Brass Says Microsoft Dropped E-Reader Ball

By Nicholas Kolakowski  |  Posted 2010-02-04 Print this article Print


Brass also cited Microsoft's development of e-reader technology as an example of the company's supposed failure to innovate and to control infighting.

"Early in my tenure," Brass wrote, "our group of very clever graphics experts invented a way to display text on screen called ClearType. It worked by using color dots of liquid crystal displays to make type much more readable on the screen. Although we built it to help sell e-books, it gave Microsoft a huge potential advantage for every device with a screen. But it also annoyed other Microsoft groups that felt threatened by our success."

Specifically, engineers and executives in other company divisions either "falsely claimed it made the display go haywire when certain colors were used" or that it "was fuzzy" and induced headaches, or else attempted to take over the project for themselves. "As a result," Brass wrote, "even though it received much public praise, internal promotion and patents, a decade passed before a fully operational version of ClearType finally made it into Windows."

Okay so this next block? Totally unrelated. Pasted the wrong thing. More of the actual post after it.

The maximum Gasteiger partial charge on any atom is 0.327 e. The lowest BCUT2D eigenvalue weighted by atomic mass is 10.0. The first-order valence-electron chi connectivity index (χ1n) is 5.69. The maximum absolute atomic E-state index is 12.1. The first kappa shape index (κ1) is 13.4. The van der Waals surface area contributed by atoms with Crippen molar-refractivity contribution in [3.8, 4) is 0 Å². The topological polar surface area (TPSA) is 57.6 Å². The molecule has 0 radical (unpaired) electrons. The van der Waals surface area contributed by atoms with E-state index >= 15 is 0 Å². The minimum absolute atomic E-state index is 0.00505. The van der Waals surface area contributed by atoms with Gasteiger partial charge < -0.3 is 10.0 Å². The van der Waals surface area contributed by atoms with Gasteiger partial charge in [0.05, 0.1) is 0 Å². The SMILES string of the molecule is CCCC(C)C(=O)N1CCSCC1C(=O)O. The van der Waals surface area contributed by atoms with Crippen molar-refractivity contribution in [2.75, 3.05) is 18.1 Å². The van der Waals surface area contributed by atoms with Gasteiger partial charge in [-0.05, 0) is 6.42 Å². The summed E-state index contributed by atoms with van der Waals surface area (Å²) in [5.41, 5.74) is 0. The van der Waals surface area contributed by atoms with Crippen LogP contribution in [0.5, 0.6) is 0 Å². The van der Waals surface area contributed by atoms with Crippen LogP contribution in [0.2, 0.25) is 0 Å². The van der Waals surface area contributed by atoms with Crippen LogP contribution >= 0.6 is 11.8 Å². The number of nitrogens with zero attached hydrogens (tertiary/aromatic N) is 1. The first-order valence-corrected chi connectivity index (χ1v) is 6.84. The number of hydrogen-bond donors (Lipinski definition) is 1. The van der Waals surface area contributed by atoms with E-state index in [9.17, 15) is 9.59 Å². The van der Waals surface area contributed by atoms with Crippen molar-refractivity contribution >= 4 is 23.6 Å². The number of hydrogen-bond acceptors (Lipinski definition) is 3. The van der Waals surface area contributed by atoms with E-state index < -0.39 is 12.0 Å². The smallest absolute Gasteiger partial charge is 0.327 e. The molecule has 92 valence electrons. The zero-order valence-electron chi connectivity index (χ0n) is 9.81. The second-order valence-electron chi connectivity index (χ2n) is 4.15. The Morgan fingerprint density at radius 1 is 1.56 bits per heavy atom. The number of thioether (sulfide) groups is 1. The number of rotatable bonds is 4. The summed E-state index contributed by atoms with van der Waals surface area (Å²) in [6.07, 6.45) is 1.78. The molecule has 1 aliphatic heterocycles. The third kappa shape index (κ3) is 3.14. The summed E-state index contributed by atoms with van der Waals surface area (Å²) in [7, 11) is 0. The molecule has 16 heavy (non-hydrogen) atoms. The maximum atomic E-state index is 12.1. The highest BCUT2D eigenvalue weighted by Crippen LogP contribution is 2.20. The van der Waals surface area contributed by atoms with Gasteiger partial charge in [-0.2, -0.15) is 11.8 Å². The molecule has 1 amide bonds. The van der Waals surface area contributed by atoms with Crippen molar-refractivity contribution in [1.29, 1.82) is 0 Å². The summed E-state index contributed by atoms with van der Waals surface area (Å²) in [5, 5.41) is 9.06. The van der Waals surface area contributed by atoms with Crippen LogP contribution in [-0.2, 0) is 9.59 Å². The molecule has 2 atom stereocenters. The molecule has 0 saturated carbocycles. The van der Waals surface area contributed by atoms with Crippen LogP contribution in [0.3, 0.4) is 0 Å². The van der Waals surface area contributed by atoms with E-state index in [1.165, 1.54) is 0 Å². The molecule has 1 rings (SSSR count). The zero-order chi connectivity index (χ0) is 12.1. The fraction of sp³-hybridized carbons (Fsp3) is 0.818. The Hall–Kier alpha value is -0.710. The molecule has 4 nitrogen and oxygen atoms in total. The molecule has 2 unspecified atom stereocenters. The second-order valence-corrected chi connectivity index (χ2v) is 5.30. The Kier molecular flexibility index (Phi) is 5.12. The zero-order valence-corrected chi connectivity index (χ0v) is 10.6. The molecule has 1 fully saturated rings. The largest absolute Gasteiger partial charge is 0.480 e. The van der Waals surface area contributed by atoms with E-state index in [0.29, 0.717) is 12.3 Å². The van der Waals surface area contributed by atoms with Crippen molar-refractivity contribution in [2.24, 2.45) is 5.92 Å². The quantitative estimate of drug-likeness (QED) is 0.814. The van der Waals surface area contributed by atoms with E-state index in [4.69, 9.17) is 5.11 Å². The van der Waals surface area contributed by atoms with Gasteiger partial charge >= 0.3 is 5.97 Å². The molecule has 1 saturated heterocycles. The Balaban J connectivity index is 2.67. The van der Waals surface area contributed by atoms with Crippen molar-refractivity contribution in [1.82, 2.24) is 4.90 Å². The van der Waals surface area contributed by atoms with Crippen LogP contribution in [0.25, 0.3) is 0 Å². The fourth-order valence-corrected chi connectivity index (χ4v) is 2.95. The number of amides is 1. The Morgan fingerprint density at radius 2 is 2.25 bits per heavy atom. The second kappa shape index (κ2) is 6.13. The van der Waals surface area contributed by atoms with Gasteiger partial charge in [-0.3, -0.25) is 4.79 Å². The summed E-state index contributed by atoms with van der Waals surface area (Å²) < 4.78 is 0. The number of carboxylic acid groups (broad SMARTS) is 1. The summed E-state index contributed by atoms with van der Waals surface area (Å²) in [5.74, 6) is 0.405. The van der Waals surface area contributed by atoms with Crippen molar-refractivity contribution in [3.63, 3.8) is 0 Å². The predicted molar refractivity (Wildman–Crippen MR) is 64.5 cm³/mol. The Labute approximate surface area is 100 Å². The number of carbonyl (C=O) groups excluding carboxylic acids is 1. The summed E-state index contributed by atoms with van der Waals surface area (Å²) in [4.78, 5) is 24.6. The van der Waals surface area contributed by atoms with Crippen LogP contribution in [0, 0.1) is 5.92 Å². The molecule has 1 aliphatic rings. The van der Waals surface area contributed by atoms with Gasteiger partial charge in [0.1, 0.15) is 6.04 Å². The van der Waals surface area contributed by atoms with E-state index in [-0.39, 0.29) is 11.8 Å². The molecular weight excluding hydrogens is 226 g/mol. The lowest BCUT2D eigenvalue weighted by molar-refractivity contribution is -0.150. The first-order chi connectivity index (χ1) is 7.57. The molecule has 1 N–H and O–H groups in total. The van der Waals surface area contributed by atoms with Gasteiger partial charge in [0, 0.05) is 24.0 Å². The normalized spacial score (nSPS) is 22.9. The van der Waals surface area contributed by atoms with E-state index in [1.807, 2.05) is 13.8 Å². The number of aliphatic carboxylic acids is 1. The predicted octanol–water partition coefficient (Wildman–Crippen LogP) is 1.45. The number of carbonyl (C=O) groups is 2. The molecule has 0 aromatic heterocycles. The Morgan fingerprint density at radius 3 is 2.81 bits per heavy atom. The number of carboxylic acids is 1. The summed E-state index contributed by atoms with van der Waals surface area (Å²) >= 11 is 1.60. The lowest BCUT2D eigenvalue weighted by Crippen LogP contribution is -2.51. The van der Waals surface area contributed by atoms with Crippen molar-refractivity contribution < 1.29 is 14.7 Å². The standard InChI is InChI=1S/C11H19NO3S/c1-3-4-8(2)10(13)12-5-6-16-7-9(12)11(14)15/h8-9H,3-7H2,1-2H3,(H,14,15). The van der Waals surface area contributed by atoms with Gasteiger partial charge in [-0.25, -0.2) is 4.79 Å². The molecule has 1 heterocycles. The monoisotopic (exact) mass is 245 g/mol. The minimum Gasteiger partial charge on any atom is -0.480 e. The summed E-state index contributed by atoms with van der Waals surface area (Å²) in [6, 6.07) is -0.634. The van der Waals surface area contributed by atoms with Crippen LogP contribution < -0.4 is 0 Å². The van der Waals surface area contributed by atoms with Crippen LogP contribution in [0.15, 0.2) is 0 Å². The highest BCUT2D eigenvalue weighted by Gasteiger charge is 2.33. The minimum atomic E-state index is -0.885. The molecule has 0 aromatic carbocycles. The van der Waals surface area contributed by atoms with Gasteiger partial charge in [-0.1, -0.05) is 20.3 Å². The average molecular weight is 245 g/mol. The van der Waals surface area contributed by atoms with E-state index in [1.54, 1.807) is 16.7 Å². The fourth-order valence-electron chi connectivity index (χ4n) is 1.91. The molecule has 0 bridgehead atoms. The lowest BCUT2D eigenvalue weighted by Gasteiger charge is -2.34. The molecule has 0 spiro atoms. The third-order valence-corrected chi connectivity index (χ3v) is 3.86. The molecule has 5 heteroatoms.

For his part, Shaw argued that Microsoft eventually managed to integrate the technology into its products, even if other companies such as currently dominate the e-reader space. "To make his point, Dick generally focused on ClearType, noting that this technology was 'stifled' by existing business groups. ... [However,] ClearType now ships with every copy of Windows we make, and is installed on around a billion PCs around the world. This is a great example of innovation with impact: innovation at scale."

While Microsoft has partnered with and other companies to produce e-reader software for PCs, the company has expressed no interest in building a physical e-reader device that could compete against those made by, Sony and other companies.

In October 2009 comments delivered at Erasmus University in the Netherlands and reported by Reuters, Ballmer said, "We have a device for reading. It's the most popular device in the world. It's a PC ... we are not interested in e-readers ourselves."

Nicholas Kolakowski is a staff editor at eWEEK, covering Microsoft and other companies in the enterprise space, as well as evolving technology such as tablet PCs. His work has appeared in The Washington Post, Playboy, WebMD, AARP the Magazine, AutoWeek, Washington City Paper, Trader Monthly, and Private Air. He lives in Brooklyn, New York.

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